In making a pitch at the Cumberland Club in Portland for a more civil tone in public debate, Sen. Susan Collins cited the emergence of around-the-clock news and networks that cater to people at the far edges of the political spectrum as a factor in hardening rhetoric and making compromise difficult.
The Associated Press reported that Collins spoke of a “destruction of collegiality” that has progressed since last year’s elections. For too many politicians, the goal of achieving solutions has been replaced by drawing sharp distinctions and scoring political points, she said.
“The personal attacks in campaigns have detrimental effects that last long after Election Day. And the seemingly constant campaign cycle, aided and abetted by cable and radio shows whose ratings may depend on reaching small but highly partisan members of the electorate, coarsens the debate,” Collins said.
She cited two congressional examples of “decidedly uncivil acts, designed not to reveal the truth, but simply to cause offense.” One involved a South Carolina Republican congressman who interrupted a speech by President Barack Obama to a joint session of Congress, shouting that the president had lied. The other was a Florida Democratic congressman’s assertion in a floor speech that the Republicans’ health care plan for the sick and elderly could be summed up as “die quickly.”
When I read the news story about the Collins speech at Portland, it was a case of deja vu all over again, in the immortal words of Yogi Berra, as I recalled former Sen. Bill Cohen having barked up the same tree some years ago.
In a cardboard file box marked “Free-Speech Stuff” retrieved from my basement, I found notes from November 1995 concerning Cohen’s observation that outrageous political behavior and commentary were making it difficult to forge the compromises that guide a democracy.
Like Collins, Cohen suggested that radical sentiments and actions of outlandish talk-show hosts had gained acceptance in the media and were eroding public discourse. Some of those attitudes, he said, appeared to be filtering into congressional offices where members “often reflect public sentiment as much as they lead it.”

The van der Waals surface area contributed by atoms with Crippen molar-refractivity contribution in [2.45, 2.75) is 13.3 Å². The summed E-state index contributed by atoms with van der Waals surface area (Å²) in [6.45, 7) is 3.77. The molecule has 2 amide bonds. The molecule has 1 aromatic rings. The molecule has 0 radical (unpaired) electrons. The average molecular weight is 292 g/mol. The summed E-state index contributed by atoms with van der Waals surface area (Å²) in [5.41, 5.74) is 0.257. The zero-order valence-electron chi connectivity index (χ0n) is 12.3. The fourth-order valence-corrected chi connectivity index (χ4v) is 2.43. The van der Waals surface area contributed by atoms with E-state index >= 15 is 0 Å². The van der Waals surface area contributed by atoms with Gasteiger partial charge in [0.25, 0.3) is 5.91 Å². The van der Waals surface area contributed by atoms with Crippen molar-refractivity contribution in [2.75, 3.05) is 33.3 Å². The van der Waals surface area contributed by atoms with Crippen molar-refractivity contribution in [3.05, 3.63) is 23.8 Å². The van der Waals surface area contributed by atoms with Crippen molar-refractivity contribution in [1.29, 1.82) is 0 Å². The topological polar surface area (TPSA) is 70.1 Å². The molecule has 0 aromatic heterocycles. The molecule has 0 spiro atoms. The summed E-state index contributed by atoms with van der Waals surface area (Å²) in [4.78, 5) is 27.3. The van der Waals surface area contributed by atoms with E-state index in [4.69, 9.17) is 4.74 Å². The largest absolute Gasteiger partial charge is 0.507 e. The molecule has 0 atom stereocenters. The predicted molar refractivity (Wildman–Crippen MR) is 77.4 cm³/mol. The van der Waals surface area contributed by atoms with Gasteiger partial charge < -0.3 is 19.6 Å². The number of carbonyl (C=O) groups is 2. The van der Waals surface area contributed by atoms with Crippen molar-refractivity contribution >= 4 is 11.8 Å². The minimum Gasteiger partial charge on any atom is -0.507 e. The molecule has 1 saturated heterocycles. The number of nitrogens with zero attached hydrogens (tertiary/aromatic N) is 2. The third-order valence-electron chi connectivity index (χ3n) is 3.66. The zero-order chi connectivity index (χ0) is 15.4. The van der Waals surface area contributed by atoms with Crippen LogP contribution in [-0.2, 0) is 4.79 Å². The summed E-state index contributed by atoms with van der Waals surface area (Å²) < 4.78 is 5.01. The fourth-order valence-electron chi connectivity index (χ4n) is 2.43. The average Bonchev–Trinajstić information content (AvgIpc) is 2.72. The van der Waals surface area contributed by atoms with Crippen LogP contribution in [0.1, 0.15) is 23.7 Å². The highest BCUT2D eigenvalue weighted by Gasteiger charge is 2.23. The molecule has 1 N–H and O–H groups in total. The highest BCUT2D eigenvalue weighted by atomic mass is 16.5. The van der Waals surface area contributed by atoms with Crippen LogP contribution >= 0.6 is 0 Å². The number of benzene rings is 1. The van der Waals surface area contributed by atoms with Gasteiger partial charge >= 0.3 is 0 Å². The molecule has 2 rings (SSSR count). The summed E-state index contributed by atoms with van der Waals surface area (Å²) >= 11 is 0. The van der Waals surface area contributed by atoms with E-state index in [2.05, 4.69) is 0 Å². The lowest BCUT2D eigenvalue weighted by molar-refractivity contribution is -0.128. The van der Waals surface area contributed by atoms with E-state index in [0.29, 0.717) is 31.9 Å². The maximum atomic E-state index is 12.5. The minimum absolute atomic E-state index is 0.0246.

And like the Collins remarks, Cohen’s came after two congressmen had engaged in a decidedly uncivil public act — a Democrat from West Virginia and a Republican from California participating in a shoving match over a debate on health care. Sixteen years later, the volatile health care issue continues to bring out the worst in our public debate. As the Bible suggests, there is no new thing under the sun.
Neither Collins nor Cohen has advocated that the cable and radio talk shows and the poison-pen editorialists who provoke robust political dialogue be gagged, although others in high places have on occasion implied as much — a frightening prospect for devotees of First Amendment free-speech rights.
Ratcheting back the incivility in our public discourse a few clicks in the name of harmony would be one thing. Putting a governmental gag order on colorful, free-wheeling political commentary would be quite another. Imagine the loss to the republic had great wordsmiths such as Benjamin Franklin, Mark Twain, H.L. Mencken and many others been officially muzzled.
When President Warren Harding died in office in 1923, Vice President “Silent Cal” Coolidge — who, it was said, could be silent in five languages — assumed the presidency. The acerbic Mencken, a Baltimore Sun columnist, covered the 1924 Republican convention that nominated Coolidge for president in the subsequent election.
He warned his readers that the Cleveland convention would be a dull affair: “Some dreadful mountebank in a long-tailed coat will open [the proceedings] with a windy speech; then another mountebank will repeat the same rubbish in other words; then a half-dozen windjammers will hymn good Cal as a combination of Pericles, Frederick the Great, Washington, Lincoln, Roosevelt and John the Baptist; then there will be an hour or two of idiotic whooping, and then the boys will go home.”
A man who could be a Coolidge fanatic “could also be a fanatic for double-entry bookkeeping,” Mencken wrote. “A whoop for Coolidge would be almost as startling as a whoop for parallel longitude…”
Were Mencken around today to crank out such flashy prose, I suppose the mountebanks, windjammers, idiotic whoopers and double-entry bookkeeping fanatics could find his commentary provocatively uncivil. But I doubt that many others might.
BDN columnist Kent Ward lives in Limestone.